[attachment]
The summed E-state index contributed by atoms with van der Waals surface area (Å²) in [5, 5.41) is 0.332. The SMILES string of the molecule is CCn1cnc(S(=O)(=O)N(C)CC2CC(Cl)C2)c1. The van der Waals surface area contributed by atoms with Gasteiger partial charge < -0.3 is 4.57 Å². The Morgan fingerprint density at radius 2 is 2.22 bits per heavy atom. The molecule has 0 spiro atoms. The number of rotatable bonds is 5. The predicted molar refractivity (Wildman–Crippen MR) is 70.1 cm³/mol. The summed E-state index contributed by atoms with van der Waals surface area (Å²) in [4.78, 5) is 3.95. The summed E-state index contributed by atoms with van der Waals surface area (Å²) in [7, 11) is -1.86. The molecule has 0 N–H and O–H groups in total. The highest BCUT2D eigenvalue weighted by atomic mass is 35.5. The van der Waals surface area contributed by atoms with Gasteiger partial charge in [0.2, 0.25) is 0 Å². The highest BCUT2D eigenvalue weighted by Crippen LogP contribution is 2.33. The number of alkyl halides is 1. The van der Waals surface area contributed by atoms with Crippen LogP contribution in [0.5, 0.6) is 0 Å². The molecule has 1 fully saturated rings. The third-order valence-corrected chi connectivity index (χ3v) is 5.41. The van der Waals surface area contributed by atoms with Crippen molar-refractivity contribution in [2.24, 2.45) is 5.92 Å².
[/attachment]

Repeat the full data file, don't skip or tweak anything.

The summed E-state index contributed by atoms with van der Waals surface area (Å²) in [5, 5.41) is 0.332. The SMILES string of the molecule is CCn1cnc(S(=O)(=O)N(C)CC2CC(Cl)C2)c1. The van der Waals surface area contributed by atoms with Gasteiger partial charge < -0.3 is 4.57 Å². The Morgan fingerprint density at radius 2 is 2.22 bits per heavy atom. The molecule has 0 spiro atoms. The number of rotatable bonds is 5. The predicted molar refractivity (Wildman–Crippen MR) is 70.1 cm³/mol. The summed E-state index contributed by atoms with van der Waals surface area (Å²) in [4.78, 5) is 3.95. The summed E-state index contributed by atoms with van der Waals surface area (Å²) in [7, 11) is -1.86. The molecule has 0 N–H and O–H groups in total. The highest BCUT2D eigenvalue weighted by atomic mass is 35.5. The van der Waals surface area contributed by atoms with Gasteiger partial charge in [0.2, 0.25) is 0 Å². The highest BCUT2D eigenvalue weighted by Crippen LogP contribution is 2.33. The number of alkyl halides is 1. The van der Waals surface area contributed by atoms with Crippen LogP contribution in [0.5, 0.6) is 0 Å². The molecule has 1 fully saturated rings. The third-order valence-corrected chi connectivity index (χ3v) is 5.41. The van der Waals surface area contributed by atoms with Crippen molar-refractivity contribution in [2.24, 2.45) is 5.92 Å².